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Removing spots from a half cent and protection

[Deleted User][Deleted User] Posts: 0
edited January 5, 2023 6:01AM in U.S. Coin Forum

I have an 1804 half cent with spots on it. I am concerned they may get worse. It's for my collection and I want to care for it.
Does anyone have a suggestion on what if even there is a product I can use to properly conserve this coin. I do not want to clean or dip it per say. I have watched several videos on cleaning copper. Most of them I would not even consider. Stupid things like vinegar, ketchup or even toothpaste.
However, I have seen people use conserve, CCC and Blue Ribbon.
I even watched one video where a guy put olive oil on his coin and heat it at 100 degrees and basically heat the verdigris off the coin. It actually appeared to work.
I am in no hurry to do anything.
I am looking for advice.
This is not the best picture but it shows the issue clearly. The scratches are on the plastic 2X2 and not the coin. The coin is beautiful.
Thank you.

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    291fifth291fifth Posts: 23,942 ✭✭✭✭✭

    The photo makes it look like the coin surface has already been worked on in some way by a previous owner. Perhaps he tried to fix the "spots" problem and failed. The spots seem to have a tiny central point. What that central point consists of is what you need to find out before doing any work on the surface. If it is going to cost any significant money to resolve the problem you would probably be best off selling the coin and looking for a replacement. There are plenty of 1804 half cents available.

    All glory is fleeting.
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    My only comment is I would not use olive oil. I tried it once on a slick 1911 cent and it left a residue that would not come off. I can't say about heating it to 100 degrees though. That may have been an essential step that my source left out.

    Young Numismatist

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    lkeneficlkenefic Posts: 7,829 ✭✭✭✭✭
    edited January 5, 2023 10:08AM

    As @291fifth says... my initial impression was that this coin had already been cleaned or otherwise "worked". Restoration might work, but since this coin has already been processed in some way it's a hard call... from the PCGS website:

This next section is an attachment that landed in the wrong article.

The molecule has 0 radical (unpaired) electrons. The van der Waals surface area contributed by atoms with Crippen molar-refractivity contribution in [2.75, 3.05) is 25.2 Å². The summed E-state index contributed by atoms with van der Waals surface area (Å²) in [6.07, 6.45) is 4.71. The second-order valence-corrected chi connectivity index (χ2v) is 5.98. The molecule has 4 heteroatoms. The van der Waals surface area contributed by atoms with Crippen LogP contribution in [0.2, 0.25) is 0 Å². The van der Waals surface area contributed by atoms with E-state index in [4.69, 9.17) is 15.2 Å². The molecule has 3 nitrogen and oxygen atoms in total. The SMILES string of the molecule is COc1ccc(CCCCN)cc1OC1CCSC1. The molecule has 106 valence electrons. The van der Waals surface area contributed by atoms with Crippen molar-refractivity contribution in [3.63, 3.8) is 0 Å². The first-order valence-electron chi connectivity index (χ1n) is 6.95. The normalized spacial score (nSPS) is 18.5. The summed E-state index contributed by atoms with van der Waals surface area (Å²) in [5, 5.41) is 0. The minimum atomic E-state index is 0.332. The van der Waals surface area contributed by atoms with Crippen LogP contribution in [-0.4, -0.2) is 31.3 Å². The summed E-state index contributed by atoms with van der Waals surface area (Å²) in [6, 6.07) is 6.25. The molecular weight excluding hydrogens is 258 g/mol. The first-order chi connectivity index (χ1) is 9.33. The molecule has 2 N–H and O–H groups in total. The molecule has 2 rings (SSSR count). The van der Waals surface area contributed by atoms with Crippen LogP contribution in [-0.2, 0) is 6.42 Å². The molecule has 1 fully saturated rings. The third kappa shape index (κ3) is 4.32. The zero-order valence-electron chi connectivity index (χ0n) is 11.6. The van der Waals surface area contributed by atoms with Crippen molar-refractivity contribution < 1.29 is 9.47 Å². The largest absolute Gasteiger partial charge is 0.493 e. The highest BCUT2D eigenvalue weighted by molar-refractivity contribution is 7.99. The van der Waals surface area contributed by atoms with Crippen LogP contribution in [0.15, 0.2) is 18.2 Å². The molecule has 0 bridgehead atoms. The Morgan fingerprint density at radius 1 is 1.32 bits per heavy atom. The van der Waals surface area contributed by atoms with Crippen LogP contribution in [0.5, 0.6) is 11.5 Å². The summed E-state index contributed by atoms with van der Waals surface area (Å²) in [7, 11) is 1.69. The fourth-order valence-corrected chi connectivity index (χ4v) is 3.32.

www.pcgs.com/restoration

    "...older spots often cannot be removed without stripping the coins original surface and will not be attempted..."

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    LanceNewmanOCCLanceNewmanOCC Posts: 19,999 ✭✭✭✭✭

    if you see little lumps in the center of spots, it is usually the contaminant causing the spot and can 99% of the time be knocked off with a toothpick. one step in the right direction.

    if you read enough threads on the subject here, in the archives, your solution(s) will present themselves. practice on lesser coins first and it make take weeks or months to get a protocol down.

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    jmlanzafjmlanzaf Posts: 31,952 ✭✭✭✭✭

    @hummingbird_coins said:
    My only comment is I would not use olive oil. I tried it once on a slick 1911 cent and it left a residue that would not come off. I can't say about heating it to 100 degrees though. That may have been an essential step that my source left out.

    You can't easily rinse olive oil with water. But you can rinse it with an organic solvent that will remove any residue.

    PURE oil has been used to conserve coins for centuries and is one of the safest ways to "wash" copper.

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    jmlanzafjmlanzaf Posts: 31,952 ✭✭✭✭✭

    I would not touch those spots. They will not come off without leaving a trace.

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    BroadstruckBroadstruck Posts: 30,497 ✭✭✭✭✭

    Sorry to say but even with a B&W pic the surface conditions look quite problematic to the point that they should be stable.

    To Err Is Human.... To Collect Err's Is Just Too Much Darn Tootin Fun!

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